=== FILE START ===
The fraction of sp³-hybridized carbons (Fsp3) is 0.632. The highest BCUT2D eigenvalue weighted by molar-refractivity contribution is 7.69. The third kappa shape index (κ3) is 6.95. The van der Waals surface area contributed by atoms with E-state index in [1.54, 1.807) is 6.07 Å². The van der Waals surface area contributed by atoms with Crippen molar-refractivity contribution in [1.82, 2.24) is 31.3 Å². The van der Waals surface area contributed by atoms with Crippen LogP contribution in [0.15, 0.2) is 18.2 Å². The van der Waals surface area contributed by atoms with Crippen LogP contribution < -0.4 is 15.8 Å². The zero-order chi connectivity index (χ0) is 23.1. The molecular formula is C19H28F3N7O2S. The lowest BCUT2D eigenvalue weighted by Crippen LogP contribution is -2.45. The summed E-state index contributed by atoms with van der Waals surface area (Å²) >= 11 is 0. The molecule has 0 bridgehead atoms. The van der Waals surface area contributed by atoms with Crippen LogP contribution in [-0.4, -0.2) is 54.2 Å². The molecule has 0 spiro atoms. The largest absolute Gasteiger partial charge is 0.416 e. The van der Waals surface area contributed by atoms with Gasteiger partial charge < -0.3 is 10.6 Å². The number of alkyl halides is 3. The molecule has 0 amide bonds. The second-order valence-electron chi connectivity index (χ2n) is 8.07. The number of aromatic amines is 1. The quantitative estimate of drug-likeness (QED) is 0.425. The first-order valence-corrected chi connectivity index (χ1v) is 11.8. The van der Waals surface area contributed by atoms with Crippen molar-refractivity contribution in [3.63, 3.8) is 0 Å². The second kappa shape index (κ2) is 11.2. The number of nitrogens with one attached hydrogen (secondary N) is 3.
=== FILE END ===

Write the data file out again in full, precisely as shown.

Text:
The fraction of sp³-hybridized carbons (Fsp3) is 0.632. The highest BCUT2D eigenvalue weighted by molar-refractivity contribution is 7.69. The third kappa shape index (κ3) is 6.95. The van der Waals surface area contributed by atoms with E-state index in [1.54, 1.807) is 6.07 Å². The van der Waals surface area contributed by atoms with Crippen molar-refractivity contribution in [1.82, 2.24) is 31.3 Å². The van der Waals surface area contributed by atoms with Crippen LogP contribution in [0.15, 0.2) is 18.2 Å². The van der Waals surface area contributed by atoms with Crippen LogP contribution < -0.4 is 15.8 Å². The zero-order chi connectivity index (χ0) is 23.1. The molecular formula is C19H28F3N7O2S. The lowest BCUT2D eigenvalue weighted by Crippen LogP contribution is -2.45. The summed E-state index contributed by atoms with van der Waals surface area (Å²) >= 11 is 0. The molecule has 0 bridgehead atoms. The van der Waals surface area contributed by atoms with Crippen LogP contribution in [-0.4, -0.2) is 54.2 Å². The molecule has 0 spiro atoms. The largest absolute Gasteiger partial charge is 0.416 e. The van der Waals surface area contributed by atoms with Gasteiger partial charge < -0.3 is 10.6 Å². The number of alkyl halides is 3. The molecule has 0 amide bonds. The second-order valence-electron chi connectivity index (χ2n) is 8.07. The number of aromatic amines is 1. The quantitative estimate of drug-likeness (QED) is 0.425. The first-order valence-corrected chi connectivity index (χ1v) is 11.8. The van der Waals surface area contributed by atoms with Crippen molar-refractivity contribution in [3.63, 3.8) is 0 Å². The second kappa shape index (κ2) is 11.2. The number of nitrogens with one attached hydrogen (secondary N) is 3.